In Practice, Presentation on December 20, 2012 at 7:22 pm
It’s Saturday afternoon and I get a text from L, our friend and language intercambio, to arrange some coffee and cake the following afternoon. I will meet him at the mudejar arch that leads to the old town and we’ll pick up some pastries before coming back to our place and “gowering into them”, as they say in my neck of the woods. I can’t vouch for the spelling.
A little while later though I get another text. L has just heard that there will be a traditional matanza down at the alameda earlier in the day. The reader may need some help with terms. Alameda translates as mall or avenue and just about every Spanish town has one – Tarifa’s (and I may be biased) is particularly handsome as it hugs the city walls, lined with stately palms and comparatively high-end restaurants. Parents take their young children there to stop off at the tiny playground on their Sunday paseo and little markets are often set up. There’s a book stall and a kiosk for the whale-watching excursions.
I’m still on a learning curve about the country we live in so whenever anyone slips the word ‘traditional’ in, I’m interested. I text L that, of course, we’ll meet him at the top of the alameda at one, More
In Practice on December 4, 2012 at 9:47 am
The first sip.
O’Hara’s Red Ale is an expensive treat here in Spain but then it was never that cheap in Ireland. Not easy to find in either country but today I’m in my favourite Seville cervecería, in the Arenal neighbourhood that curves around the bullring, and it’s third time lucky; on my last couple of visits they had run out. I was beginning to think the entry on their beer list was a bare-faced lie.
I deserve this.
I may never have deserved a sip of beer the way I deserve this sip of beer. We had to cancel a previously planned visit to the city due to a bout of flu, so we’ve been looking forward to this occasion with particular enthusiasm and a degree of impatience.
Last night, while I popped out to the shop, K turned the oven on and the house blacked out. You turn your back for five minutes. She naturally concluded that the two events were connected but when I returned, opening the front door to find her lighting candles with her miner-style LED headband (bought for camping purposes)on, I checked the breakers inside the front door and everything looked tickety-boo. More
In Plenary, Presentation on November 7, 2012 at 10:18 am
This week’s story is a straight-up destination piece.
Destination pieces are often considered passé in travel writing circles, but that’s a failure of the imagination. They are the most essential form that travel writing has because they are the work of a person focusing on a place and together, place and person comprise travel’s most fundamental relationship. It’s all there: person and place. Everything else is fluff.
The current obsession with novelty applies as much to this as to anything else. Our very thinking, it seems, is to be novel if it is to satisfy the demands of our chocolately-chinned, app-building age. “Why We Travel”, “How We Travel”, the titles, or variations thereof, of any number of more recent travel-related essays and articles, have become the questions to be asked since “where” , apparently, became so yesterday.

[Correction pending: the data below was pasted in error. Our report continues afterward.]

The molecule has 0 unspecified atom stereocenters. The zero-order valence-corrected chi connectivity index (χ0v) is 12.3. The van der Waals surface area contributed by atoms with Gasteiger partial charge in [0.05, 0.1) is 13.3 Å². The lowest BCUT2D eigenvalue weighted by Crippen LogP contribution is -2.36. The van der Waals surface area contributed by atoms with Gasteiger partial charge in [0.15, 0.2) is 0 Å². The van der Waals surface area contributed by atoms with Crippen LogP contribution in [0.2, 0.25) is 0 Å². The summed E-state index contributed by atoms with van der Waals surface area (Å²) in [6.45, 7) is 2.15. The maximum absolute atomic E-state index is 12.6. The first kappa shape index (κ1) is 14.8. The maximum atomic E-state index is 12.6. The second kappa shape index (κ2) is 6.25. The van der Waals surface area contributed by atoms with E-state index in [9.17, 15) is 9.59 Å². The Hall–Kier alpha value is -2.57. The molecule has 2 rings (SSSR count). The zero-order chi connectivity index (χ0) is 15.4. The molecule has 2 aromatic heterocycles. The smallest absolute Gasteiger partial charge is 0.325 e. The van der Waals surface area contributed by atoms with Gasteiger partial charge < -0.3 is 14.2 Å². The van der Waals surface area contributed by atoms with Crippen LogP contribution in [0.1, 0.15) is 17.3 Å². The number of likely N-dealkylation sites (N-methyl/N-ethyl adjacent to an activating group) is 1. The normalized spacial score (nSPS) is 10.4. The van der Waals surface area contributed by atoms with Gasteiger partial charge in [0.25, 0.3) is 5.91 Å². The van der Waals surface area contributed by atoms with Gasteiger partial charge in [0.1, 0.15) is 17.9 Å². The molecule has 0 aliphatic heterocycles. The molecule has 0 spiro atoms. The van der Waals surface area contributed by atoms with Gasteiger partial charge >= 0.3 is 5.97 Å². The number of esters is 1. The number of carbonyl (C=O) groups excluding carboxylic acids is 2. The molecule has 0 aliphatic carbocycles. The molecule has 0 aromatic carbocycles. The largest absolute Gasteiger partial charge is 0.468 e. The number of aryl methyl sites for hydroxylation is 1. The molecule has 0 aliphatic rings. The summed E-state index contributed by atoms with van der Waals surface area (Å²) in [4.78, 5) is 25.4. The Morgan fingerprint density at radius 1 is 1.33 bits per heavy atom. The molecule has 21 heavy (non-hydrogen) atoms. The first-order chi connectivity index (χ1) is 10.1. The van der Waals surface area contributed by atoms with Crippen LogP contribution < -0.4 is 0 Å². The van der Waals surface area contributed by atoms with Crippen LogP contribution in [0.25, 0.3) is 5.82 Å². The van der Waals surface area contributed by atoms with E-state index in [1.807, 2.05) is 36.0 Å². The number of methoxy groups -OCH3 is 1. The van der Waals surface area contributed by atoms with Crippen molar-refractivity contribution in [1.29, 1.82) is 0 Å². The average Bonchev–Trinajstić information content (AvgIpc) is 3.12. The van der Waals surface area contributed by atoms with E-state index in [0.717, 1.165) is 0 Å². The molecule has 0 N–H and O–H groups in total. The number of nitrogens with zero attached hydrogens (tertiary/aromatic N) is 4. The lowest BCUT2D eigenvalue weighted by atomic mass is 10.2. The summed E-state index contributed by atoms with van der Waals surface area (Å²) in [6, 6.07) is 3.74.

For me it’s just the opposite. While “how” has thrown up some reasonably interesting, if frequently delusional, reflections on the ethics of travel, the problem with “why” questions is that no matter how fascinating or thorough our contemplations of them may be, they can usually be replaced in an instant, and convincingly, with another well-known and very simple question: why not? More
In Practice, Production on July 22, 2012 at 11:16 am
It’s ten in the evening, we’re down on the beach, and they are all around us.
Puppy waves doggy paddle towards the shore in a long, long line of overlapping arcs.
A dome of light on the horizon – the last remnants of the sun’s toffee orange blush.
Los Lances as it bends away towards Punta Paloma and the two headlands up there, the more distant one a paler grey, the closer blacker, both their bends reflected in the mirror water that floods the beach here often.
The merest sliver of a waxing moon, exquisitely fine, like a thumbnail rip in the nylon sky.
Its delicate curl is echoed by the motor parachute that swoops up and down the beach, the pilot taking care each time he passes to leave us our space.
We stand out in the ankle depth and everything appears equidistant. Nothing farther away than anything else – Tangier just as near, and just as remote, as the chiringuito on the other side of the beached water where people are gathering in the music. More
In Plenary, Production on July 2, 2012 at 10:16 am
The bright green of back-lit bay leaves on the laurel tree beneath the window. The uppermost branches and the sweetest new growth. The blue of the sky beyond them as they sway in the sunlight.
We didn’t know it was a laurel tree until an old man walked by one day with his granddaughter’s hand in his and asked if we’d cut him a sprig. I watch it now, rocking back and forth in the breeze before I get out of bed in the morning. The little quadrilateral of framed world I can see from the pillow; two elements – blue and green – somehow managing to exemplify our reasons for being here.
She might have been his great granddaughter; she was tiny and he was ancient.